Our MISD Leadership Team just completed a two-day informative retreat. Along with other homework, we read and discussed the book, Mindset, by Carol Dweck. According to her website, Carol S. Dweck, Ph.D., is one of the world’s leading researchers in the field of motivation and is the Lewis and Virginia Eaton Professor of Psychology at Stanford University. Her research has focused on why people succeed and how to best foster success. She has held professorships at Columbia and Harvard Universities, has lectured all over the world, and has been elected to the American Academy of Arts and Sciences. Obviously, she is an expert in the study of success.
In the book, Dr. Dweck explains through her studies two types of mindsets—a fixed mindset and a growth mindset. Before reading the book for the first time nearly a year ago (when challenged by my pastor), I took the professor’s online test. Have you ever tested your mindset?
In a fixed mindset, people believe their basic qualities, like their intelligence or talent, are simply fixed traits. They spend their time documenting their intelligence or talents instead of developing them even more. They also believe that talent alone creates success—without effort. Dr. Dweck provides some very interesting articles on her theory of fixed mindsets when dealing with our children, using specific examples along the way to illustrate her points.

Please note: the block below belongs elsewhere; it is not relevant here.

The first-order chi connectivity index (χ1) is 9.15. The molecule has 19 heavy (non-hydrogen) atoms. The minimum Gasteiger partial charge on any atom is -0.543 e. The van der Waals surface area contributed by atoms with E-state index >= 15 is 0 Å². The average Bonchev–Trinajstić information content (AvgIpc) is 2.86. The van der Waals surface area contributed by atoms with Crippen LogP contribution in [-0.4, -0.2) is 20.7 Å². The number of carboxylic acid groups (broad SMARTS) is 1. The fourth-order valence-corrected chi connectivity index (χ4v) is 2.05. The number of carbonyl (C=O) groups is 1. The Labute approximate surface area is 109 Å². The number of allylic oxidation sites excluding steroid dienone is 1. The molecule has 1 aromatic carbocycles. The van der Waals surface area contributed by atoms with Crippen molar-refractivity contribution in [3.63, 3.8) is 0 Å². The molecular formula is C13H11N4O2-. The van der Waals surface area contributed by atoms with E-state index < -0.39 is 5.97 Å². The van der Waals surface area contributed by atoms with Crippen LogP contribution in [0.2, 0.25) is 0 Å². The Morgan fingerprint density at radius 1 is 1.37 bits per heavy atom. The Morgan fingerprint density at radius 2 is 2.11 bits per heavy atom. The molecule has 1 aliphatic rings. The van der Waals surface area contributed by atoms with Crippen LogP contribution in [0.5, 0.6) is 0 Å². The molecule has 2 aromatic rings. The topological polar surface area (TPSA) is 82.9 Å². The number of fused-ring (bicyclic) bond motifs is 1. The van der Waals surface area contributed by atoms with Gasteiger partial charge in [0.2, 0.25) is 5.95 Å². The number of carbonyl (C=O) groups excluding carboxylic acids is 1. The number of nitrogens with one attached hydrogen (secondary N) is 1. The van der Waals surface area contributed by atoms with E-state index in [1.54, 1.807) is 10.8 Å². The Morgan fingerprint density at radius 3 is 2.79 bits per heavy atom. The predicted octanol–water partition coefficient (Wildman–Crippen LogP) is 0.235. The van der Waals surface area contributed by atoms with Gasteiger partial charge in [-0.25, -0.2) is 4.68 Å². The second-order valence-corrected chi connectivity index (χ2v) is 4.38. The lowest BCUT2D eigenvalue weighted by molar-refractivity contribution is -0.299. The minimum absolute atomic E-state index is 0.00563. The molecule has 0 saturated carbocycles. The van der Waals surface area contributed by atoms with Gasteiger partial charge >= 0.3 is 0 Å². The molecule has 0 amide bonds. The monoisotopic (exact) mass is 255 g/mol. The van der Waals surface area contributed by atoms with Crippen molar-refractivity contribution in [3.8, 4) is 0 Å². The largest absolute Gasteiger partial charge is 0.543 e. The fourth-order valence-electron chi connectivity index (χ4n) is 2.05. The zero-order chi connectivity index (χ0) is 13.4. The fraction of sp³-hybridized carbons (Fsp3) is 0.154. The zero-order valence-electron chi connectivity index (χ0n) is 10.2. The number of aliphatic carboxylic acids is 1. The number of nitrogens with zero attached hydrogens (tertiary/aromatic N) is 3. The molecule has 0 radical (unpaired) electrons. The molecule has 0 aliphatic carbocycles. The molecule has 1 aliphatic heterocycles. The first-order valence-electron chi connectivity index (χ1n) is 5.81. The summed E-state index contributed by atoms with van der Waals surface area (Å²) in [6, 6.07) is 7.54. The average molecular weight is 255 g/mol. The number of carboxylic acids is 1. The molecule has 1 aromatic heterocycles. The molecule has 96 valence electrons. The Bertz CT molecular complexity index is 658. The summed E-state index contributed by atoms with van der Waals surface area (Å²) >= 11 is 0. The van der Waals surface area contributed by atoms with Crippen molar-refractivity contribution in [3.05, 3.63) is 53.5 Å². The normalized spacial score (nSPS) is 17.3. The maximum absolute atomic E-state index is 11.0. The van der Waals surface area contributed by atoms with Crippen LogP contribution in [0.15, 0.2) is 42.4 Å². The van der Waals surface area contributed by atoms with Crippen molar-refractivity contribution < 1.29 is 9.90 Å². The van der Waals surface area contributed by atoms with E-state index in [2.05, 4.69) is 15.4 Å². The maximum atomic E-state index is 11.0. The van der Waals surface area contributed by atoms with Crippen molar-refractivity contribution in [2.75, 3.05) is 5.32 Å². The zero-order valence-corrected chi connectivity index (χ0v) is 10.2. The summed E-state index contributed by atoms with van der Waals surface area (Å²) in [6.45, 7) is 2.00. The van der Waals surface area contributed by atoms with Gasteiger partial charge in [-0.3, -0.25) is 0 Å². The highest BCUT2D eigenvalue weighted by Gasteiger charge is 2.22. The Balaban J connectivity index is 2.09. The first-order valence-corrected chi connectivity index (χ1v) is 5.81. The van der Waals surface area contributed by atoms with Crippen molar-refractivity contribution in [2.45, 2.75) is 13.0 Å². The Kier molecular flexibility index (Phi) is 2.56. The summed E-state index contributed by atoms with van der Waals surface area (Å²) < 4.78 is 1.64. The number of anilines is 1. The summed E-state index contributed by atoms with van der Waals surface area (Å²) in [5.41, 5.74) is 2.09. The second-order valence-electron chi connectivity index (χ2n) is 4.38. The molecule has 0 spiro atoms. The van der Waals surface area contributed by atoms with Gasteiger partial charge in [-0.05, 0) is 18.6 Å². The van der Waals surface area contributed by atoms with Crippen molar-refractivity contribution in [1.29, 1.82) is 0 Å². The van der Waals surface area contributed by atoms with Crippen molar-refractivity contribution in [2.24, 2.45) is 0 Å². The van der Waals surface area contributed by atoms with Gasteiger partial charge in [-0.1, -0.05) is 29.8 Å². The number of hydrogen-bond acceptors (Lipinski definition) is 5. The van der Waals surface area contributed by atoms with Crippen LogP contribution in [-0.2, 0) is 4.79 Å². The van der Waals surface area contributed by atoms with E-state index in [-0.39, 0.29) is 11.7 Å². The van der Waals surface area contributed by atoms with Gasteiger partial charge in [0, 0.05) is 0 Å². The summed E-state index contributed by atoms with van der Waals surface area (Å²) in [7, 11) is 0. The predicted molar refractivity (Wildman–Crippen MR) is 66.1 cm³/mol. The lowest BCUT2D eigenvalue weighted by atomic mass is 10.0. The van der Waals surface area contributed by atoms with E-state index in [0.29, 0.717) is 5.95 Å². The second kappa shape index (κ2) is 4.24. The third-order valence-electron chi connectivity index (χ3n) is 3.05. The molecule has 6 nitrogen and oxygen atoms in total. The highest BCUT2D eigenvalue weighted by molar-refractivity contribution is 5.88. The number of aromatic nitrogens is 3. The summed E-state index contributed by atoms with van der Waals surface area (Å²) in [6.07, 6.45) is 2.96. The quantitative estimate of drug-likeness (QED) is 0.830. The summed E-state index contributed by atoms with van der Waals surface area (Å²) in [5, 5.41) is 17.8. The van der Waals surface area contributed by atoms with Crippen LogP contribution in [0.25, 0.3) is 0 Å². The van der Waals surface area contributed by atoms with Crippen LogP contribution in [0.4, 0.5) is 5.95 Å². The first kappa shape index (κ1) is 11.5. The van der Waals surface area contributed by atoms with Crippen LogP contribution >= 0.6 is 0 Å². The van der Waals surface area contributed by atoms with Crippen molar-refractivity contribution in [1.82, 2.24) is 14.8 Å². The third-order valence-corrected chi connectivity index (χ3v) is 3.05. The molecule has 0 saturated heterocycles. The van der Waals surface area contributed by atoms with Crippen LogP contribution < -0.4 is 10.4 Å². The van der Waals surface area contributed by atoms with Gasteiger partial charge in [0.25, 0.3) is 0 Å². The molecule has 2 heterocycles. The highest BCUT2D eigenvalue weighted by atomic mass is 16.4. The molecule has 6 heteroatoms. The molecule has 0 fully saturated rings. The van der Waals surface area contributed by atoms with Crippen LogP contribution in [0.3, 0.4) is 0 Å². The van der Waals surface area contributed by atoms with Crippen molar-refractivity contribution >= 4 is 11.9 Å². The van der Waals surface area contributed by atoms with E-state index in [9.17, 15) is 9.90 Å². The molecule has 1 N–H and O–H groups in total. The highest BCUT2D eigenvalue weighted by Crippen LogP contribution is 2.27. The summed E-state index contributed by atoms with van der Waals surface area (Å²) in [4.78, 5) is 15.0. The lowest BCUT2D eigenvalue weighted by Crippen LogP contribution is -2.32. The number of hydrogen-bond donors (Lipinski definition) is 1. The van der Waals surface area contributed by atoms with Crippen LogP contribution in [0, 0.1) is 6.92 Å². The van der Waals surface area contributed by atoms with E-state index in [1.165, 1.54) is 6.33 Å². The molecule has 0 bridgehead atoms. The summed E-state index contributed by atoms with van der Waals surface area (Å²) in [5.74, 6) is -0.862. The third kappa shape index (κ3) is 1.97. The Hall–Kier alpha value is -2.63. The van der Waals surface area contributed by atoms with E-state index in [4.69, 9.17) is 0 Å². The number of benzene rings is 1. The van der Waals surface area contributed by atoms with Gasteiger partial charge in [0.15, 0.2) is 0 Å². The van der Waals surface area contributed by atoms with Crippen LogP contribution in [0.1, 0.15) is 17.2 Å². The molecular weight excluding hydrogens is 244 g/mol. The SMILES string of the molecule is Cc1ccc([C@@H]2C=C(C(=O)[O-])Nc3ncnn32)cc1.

In a growth mindset, people believe their most basic abilities can always be developed through dedication and hard work—brains and talent are just the starting point. This view creates a love of lifelong learning and a resilience essential for great accomplishment. The strongest message here is “failure is a part of growing; we must sometimes fail in order to move forward in necessary growth.”
On both theories, there are powerful messages for parents, businesses, and especially schools. Mindsets CAN be changed in what Dr. Dweck refers to as four simple steps. After studying this book at length and enJOYing some intense conversation these past two days, I most definitely appreciate why our mindsets as learners, educators, and parents can affect overall success for everyone! You are strongly encouraged to pick up a copy (or borrow mine) and read it. As we get geared up for another school year, here’s a personal challenge for you to study your mindset (and that of your child) today! 🙂